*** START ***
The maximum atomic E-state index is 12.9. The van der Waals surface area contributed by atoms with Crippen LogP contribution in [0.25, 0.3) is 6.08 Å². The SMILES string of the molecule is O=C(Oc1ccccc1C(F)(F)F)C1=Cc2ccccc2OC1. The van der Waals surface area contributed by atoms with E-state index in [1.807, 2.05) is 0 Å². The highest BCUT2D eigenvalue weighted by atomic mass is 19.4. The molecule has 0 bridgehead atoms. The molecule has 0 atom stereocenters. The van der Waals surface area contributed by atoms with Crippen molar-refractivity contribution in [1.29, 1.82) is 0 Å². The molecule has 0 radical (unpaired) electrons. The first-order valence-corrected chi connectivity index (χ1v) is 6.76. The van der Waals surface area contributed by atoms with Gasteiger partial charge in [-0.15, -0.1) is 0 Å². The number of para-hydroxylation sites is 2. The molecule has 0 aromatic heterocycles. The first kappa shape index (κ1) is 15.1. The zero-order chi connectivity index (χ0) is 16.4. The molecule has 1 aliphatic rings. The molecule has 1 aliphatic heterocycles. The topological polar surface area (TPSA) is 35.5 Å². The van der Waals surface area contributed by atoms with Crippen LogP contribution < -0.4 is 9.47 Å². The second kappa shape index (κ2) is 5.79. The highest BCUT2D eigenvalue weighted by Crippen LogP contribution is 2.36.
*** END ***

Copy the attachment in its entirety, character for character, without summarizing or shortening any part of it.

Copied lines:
The maximum atomic E-state index is 12.9. The van der Waals surface area contributed by atoms with Crippen LogP contribution in [0.25, 0.3) is 6.08 Å². The SMILES string of the molecule is O=C(Oc1ccccc1C(F)(F)F)C1=Cc2ccccc2OC1. The van der Waals surface area contributed by atoms with E-state index in [1.807, 2.05) is 0 Å². The highest BCUT2D eigenvalue weighted by atomic mass is 19.4. The molecule has 0 bridgehead atoms. The molecule has 0 atom stereocenters. The van der Waals surface area contributed by atoms with Crippen molar-refractivity contribution in [1.29, 1.82) is 0 Å². The molecule has 0 radical (unpaired) electrons. The first-order valence-corrected chi connectivity index (χ1v) is 6.76. The van der Waals surface area contributed by atoms with Gasteiger partial charge in [-0.15, -0.1) is 0 Å². The number of para-hydroxylation sites is 2. The molecule has 0 aromatic heterocycles. The first kappa shape index (κ1) is 15.1. The zero-order chi connectivity index (χ0) is 16.4. The molecule has 1 aliphatic rings. The molecule has 1 aliphatic heterocycles. The topological polar surface area (TPSA) is 35.5 Å². The van der Waals surface area contributed by atoms with Crippen LogP contribution < -0.4 is 9.47 Å². The second kappa shape index (κ2) is 5.79. The highest BCUT2D eigenvalue weighted by Crippen LogP contribution is 2.36.